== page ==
umu.sePublications
Change search
CiteExportLink to record
Permanent link

Direct link
Cite
Citation style
  • apa
  • ieee
  • modern-language-association-8th-edition
  • vancouver
  • Other style
More styles
Language
  • de-DE
  • en-GB
  • en-US
  • fi-FI
  • nn-NO
  • nn-NB
  • sv-SE
  • Other locale
More languages
Output format
  • html
  • text
  • asciidoc
  • rtf
Greater Fall Risk in Elderly Women Than in Men Is Associated With Increased Gait Variability During Multitasking
Umeå University, Faculty of Medicine, Department of Community Medicine and Rehabilitation, Geriatric Medicine. Umeå University, Faculty of Medicine, Department of Public Health and Clinical Medicine, Occupational and Environmental Medicine. (IHsport)
Umeå University, Faculty of Medicine, Department of Public Health and Clinical Medicine, Occupational and Environmental Medicine. (IHsport)
Umeå University, Faculty of Medicine, Department of Community Medicine and Rehabilitation, Geriatric Medicine.
2016 (English)In: Journal of the American Medical Directors Association, ISSN 1525-8610, E-ISSN 1538-9375, Vol. 17, no 6, p. 535-540Article in journal (Refereed) Published
Resource type
Text
Abstract [en]

Objective: As 90% of fractures are caused by falls, and as fractures are more common in elderly women than in elderly men, a better understanding of potential sex differences in fall rates and underlying mechanisms is needed. The purpose of this study was to determine whether women are more prone than men to falling, and to evaluate whether the risk of falling is associated with variations in gait patterns.

Design, setting, and participants: The cohort for this prospective observational study consisted of 1390 community-dwelling men and women aged 70 years, examined in a health survey between July 2012 and November 2014.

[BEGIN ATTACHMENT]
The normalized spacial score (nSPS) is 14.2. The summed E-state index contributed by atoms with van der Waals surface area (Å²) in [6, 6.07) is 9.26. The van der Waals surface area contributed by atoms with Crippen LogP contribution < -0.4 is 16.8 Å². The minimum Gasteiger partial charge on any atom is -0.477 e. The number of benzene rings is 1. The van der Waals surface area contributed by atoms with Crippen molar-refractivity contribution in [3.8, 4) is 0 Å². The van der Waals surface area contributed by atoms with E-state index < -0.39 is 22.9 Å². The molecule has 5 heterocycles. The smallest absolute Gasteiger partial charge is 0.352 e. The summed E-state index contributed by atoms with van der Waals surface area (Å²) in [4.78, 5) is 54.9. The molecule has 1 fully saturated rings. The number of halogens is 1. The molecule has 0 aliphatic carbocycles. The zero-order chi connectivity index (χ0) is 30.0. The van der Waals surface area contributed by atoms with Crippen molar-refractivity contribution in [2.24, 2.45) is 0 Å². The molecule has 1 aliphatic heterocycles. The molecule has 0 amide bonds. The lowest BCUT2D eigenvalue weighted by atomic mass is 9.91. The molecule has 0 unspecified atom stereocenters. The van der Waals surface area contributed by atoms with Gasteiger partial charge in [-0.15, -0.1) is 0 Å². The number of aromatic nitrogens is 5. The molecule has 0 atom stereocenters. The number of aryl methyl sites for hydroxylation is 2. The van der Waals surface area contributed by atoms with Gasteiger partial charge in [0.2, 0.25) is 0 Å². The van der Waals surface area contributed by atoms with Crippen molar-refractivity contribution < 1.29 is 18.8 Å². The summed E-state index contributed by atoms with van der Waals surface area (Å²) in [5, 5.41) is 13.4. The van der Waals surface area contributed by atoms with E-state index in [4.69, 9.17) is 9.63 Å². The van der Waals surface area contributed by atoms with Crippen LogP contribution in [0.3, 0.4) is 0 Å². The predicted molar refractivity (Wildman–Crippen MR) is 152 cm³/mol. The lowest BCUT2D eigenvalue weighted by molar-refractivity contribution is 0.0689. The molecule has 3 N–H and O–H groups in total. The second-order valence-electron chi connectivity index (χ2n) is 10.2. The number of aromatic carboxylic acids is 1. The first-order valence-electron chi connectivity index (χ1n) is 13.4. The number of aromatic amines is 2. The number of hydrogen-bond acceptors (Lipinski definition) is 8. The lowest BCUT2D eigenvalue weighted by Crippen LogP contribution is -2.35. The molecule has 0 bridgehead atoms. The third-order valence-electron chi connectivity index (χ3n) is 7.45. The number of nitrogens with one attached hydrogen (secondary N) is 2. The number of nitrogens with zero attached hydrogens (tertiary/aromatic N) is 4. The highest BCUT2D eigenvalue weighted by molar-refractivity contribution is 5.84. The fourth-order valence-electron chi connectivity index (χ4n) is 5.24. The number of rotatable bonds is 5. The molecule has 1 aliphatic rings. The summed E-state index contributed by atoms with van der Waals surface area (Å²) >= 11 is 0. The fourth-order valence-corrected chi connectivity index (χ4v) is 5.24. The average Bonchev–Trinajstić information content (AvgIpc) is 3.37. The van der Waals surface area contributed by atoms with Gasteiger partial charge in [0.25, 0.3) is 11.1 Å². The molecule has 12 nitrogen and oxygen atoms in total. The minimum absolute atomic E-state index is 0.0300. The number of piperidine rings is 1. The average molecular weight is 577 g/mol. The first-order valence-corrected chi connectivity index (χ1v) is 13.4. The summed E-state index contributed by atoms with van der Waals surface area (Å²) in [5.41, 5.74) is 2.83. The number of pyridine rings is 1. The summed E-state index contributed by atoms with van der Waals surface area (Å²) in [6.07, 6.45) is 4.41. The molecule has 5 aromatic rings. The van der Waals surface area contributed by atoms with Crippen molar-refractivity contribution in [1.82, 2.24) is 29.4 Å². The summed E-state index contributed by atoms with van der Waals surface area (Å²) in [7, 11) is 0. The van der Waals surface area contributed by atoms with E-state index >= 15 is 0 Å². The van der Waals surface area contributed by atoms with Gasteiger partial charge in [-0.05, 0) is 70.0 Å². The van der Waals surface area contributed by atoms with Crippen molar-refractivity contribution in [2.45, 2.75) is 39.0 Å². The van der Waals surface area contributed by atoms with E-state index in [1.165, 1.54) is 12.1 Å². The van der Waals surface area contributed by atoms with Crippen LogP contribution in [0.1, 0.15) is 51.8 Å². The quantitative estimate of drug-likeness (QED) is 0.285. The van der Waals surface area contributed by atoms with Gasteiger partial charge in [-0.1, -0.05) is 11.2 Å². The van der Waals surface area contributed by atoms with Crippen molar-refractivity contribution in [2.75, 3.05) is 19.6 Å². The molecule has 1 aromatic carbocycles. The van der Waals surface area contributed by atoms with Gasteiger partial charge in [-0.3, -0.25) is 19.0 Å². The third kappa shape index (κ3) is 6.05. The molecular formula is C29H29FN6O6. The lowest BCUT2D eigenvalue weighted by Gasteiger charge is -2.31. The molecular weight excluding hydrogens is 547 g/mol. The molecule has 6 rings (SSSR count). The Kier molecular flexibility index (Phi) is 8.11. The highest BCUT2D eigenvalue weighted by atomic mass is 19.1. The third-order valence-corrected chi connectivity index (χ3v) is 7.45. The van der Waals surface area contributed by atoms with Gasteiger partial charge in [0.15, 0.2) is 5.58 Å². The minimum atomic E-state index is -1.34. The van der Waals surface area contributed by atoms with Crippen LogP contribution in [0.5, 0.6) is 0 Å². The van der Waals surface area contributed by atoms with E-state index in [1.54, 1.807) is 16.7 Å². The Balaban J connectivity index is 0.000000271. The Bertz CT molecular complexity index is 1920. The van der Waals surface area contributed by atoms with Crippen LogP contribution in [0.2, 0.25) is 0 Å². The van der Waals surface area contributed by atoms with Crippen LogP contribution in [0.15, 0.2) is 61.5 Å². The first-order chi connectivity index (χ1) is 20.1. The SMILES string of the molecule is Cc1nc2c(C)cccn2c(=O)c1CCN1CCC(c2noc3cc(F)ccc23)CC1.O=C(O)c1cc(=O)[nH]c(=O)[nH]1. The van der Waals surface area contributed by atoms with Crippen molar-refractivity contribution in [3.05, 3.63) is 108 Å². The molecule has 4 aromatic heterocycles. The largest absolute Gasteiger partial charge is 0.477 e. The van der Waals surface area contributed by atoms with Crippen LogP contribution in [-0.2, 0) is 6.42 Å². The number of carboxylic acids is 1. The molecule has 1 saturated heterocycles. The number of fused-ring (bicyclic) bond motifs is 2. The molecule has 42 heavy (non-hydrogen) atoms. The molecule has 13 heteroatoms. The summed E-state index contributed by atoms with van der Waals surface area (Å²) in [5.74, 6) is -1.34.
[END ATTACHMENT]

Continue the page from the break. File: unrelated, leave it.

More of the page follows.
Measurements: Gait patterns were measured using a computerized walkway system during normal-speed, fast-speed, and dual-task trials. Triaxial accelerometers were used to collect objective data on physical activity, and self-reported fall data were collected by telephone 6 and 12 months after examination. Incident low-energy falls were defined as unexpected events in which participants came to rest on the ground.

Results: During the follow-up period, 148 study participants (88 women, 60 men; P = .01) reported falls. After adjusting for multiple confounders, including objective measures of physical activity, socioeconomic factors, cardiovascular disease, and cognitive function, the odds ratio for falling in women was 1.49 (95% confidence interval [CI] 1.02–2.19). Variations in gait pattern were significantly (20%–40%) increased in fallers compared with nonfallers during the dual-task trial for step width, step length, stride length, step time, stance time, stride velocity, and single support time (all P < .05). Furthermore, women showed 15% to 35% increased variability in all of these gait parameters during the dual-task trial compared with men (all P < .01).